Meet Zoë Kravitz: Allure’s June 2017 Cover Star

Zoë Kravitz photographed by Patrick Demarchelier
“People always assume I’m much more hippie-dippy than I am.”

Beyond the famous pedigree, the formidable Ms. Kravitz is poised for single-name stardom.

…It would be journalistic negligence to do an interview with Zoë Kravitz without bringing up her style, which is so admired and emulated. We start with the hair: “The platinum’s fun. It’s work. But it’s something I’ve always wanted to do. I’ll stick with it as long as I can.” She laughs at the thought that her aesthetic may not outlast her patience or lack thereof. Her fashion sense seems less of a problem in that department and is firmly rooted in common sense, for all its bohemian overtones. “I’ve always liked contrasts, contradiction,” she says of her fashion tastes. “I think too much of anything doesn’t work — like if everything you wear is expensive-looking, you look stale. And if everything you wear is ripped and falling apart, you look crazy.” (Every fashion blogger in the world, please, oh please, take note.) “I like when you can find a balance. I live in New York City. I walk around. I have to be comfortable. You don’t look cool or sexy if you’re uncomfortable; it’s not attractive.”

more at Allure

David Bowie | Style File Gallery

David Bowie is unarguably fashion’s king of self-invention. Mod teenager, hippy with dishevelled curls, Ziggy Stardust, Aladdin Sane, Thin White Duke – Bowie changed his style more dramatically than any other musician in history. His transformations brought about seismic cultural shifts, changing the definition of what it meant to be a popular rock star. For Bowie clothes were a way of projecting self-expression, a powerful tool in communicating individuality at its most extreme, glittering and creative.

David Bowie | Style File Gallery
more at: vogue

Street Style Photography Tips | by Tommy Ton

Quick & Composed: Even though this was snapped very quickly, everything about this image is well composed—the hands in his pockets with a bracelet showing, tattoo sleeves playing off the Hawaiian print, and the vest and chain in between to keep contrast.

Lighting: The pink tint on her garment is caused by a nearby balloon, which acts as a makeshift color gel in the sunlight. It is a nice surprise that gives this image an extra touch.

Background: Colored backgrounds can either make an image more interesting or make it look too crowded. In this case, the red goes very well with her blue. No colored seamless needed.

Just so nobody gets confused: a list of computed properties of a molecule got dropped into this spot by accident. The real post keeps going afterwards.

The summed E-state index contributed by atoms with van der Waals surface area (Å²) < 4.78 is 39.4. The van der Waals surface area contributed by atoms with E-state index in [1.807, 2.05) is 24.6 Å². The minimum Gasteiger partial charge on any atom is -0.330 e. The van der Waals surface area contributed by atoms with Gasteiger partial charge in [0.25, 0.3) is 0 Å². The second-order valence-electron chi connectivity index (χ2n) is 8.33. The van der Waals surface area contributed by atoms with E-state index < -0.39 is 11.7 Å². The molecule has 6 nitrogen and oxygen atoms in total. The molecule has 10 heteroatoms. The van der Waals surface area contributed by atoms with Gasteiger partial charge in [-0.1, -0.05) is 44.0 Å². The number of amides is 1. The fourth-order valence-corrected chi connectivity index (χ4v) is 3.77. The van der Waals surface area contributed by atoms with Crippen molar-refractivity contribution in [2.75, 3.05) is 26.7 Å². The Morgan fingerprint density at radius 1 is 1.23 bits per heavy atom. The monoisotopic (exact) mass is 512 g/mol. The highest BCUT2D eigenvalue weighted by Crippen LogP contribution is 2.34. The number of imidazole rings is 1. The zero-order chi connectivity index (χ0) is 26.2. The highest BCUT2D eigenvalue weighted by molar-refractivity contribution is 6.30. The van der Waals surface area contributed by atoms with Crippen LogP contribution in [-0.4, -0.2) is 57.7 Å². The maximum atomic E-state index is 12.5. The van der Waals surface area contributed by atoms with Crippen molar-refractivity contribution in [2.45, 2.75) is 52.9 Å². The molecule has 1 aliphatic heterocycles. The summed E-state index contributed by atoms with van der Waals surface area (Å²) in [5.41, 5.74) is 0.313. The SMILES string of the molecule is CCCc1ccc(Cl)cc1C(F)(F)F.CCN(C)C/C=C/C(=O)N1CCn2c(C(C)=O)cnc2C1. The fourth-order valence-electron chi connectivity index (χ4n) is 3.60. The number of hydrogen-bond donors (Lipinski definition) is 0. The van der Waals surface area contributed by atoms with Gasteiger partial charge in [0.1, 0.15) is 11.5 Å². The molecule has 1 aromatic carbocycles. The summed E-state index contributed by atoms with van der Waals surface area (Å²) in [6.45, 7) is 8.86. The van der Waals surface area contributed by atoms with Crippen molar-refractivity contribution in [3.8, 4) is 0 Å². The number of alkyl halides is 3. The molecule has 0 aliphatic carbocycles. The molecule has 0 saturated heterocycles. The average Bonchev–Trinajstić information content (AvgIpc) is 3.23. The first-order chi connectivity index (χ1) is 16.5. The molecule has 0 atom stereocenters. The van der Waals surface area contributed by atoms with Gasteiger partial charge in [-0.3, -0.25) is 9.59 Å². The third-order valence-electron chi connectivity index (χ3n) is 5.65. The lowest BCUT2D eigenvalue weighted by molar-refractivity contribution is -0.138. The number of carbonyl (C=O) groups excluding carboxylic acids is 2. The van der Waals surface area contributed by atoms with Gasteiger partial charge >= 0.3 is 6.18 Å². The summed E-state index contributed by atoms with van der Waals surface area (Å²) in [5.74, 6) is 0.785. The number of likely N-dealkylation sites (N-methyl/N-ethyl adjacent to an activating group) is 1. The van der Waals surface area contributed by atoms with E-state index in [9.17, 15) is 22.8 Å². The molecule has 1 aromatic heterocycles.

Be the director: Duo shots where two people are synchronized and their outfits play off each other can give the singular image a little backstory.

The subject is usually the one that is moving—but in this case, it is the traffic in the background that is in motion. By continuous capturing, you are able to have different background options as your subject stays still.

Sometimes one accessory can be in the way of another, or physical gestures can look rather awkward. By closely following one subject, you ensure that you capture them in the most perfectly composed way.

Background: When a subject wears strong and vibrant colors, it is good to create negative space by capturing the image against a neutral backdrop. This allows viewers to focus on the garments’ details.

Depth of field: Shooting this image at f/5.6 assures that the background is blurry but maintains its overall texture. It plays on the green bush in the background that invokes the sea and shark print on her shirt.

Background: I just love how she stands out among the people in the background, who are wearing monochrome or solid colored outfits. It definitely makes her get noticed more than she already does.

Speed: A high shutter speed allows me to capture the movement of silky, flowing garments like this one.

Focus & Depth of Field: The details on her belt and necklace stand out—and shot at f/5.6, the background does not compete for attention.

Lighting: Bright garments look outstanding in daylight—I like how all of the colors just pop in this image, whether they are in the foreground or background.

Background/Speed: Finding a solid background with no distractions is one of the keys to capturing the look you want. It’s important to keep snapping as your subject walks in order to secure him or her with a solid background in at least one of the frames.

Be the director: Each accessory combined with the outfit makes the image more interesting. I always wait for them to play off of each other—it compiles the perfect capture.

Zoom: A 18-200mm lens allows the flexibility to focus on details or capture the whole look.

Lighting: The shadows in this image make the subjects more dramatic and engrossing.

When accessories come together they make the image engaging. Each piece drives the viewer’s eye from one to the other.

Background: I like to play with the objects in the background to coordinate with the details on each subject’s outfit.

Speed: The continuous shooting feature means I can capture subjects who are walking quickly, so I always grab the perfect moment.

Angles: I try to photograph my subjects from many different angles to find the best way to showcase their accessories.

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